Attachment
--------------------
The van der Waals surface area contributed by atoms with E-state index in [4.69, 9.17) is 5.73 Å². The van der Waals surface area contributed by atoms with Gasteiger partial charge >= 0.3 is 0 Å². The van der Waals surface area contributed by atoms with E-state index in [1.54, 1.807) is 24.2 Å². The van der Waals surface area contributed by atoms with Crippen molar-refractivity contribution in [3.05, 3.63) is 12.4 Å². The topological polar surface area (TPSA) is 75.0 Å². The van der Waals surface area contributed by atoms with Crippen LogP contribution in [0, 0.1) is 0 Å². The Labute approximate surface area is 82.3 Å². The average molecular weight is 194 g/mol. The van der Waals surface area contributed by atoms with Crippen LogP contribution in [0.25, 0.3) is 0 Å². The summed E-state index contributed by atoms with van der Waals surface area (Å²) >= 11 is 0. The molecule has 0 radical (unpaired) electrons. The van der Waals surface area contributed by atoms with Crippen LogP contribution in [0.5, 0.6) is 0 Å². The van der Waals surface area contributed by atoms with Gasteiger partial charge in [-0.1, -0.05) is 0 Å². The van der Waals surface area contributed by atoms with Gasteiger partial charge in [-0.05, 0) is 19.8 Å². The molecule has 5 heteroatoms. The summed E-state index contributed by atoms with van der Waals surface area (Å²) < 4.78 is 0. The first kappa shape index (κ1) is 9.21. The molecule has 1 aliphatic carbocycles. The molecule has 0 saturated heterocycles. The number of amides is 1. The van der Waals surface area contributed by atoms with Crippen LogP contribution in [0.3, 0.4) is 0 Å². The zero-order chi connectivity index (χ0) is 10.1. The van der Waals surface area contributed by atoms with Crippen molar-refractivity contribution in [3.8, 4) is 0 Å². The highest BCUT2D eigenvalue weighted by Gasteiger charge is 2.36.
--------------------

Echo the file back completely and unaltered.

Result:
The van der Waals surface area contributed by atoms with E-state index in [4.69, 9.17) is 5.73 Å². The van der Waals surface area contributed by atoms with Gasteiger partial charge >= 0.3 is 0 Å². The van der Waals surface area contributed by atoms with E-state index in [1.54, 1.807) is 24.2 Å². The van der Waals surface area contributed by atoms with Crippen molar-refractivity contribution in [3.05, 3.63) is 12.4 Å². The topological polar surface area (TPSA) is 75.0 Å². The van der Waals surface area contributed by atoms with Crippen LogP contribution in [0, 0.1) is 0 Å². The Labute approximate surface area is 82.3 Å². The average molecular weight is 194 g/mol. The van der Waals surface area contributed by atoms with Crippen LogP contribution in [0.25, 0.3) is 0 Å². The summed E-state index contributed by atoms with van der Waals surface area (Å²) >= 11 is 0. The molecule has 0 radical (unpaired) electrons. The van der Waals surface area contributed by atoms with Crippen LogP contribution in [0.5, 0.6) is 0 Å². The van der Waals surface area contributed by atoms with Gasteiger partial charge in [-0.1, -0.05) is 0 Å². The van der Waals surface area contributed by atoms with Gasteiger partial charge in [-0.05, 0) is 19.8 Å². The molecule has 5 heteroatoms. The summed E-state index contributed by atoms with van der Waals surface area (Å²) < 4.78 is 0. The first kappa shape index (κ1) is 9.21. The molecule has 1 aliphatic carbocycles. The molecule has 0 saturated heterocycles. The number of amides is 1. The van der Waals surface area contributed by atoms with Crippen LogP contribution in [0.3, 0.4) is 0 Å². The zero-order chi connectivity index (χ0) is 10.1. The van der Waals surface area contributed by atoms with Crippen molar-refractivity contribution in [3.8, 4) is 0 Å². The highest BCUT2D eigenvalue weighted by Gasteiger charge is 2.36.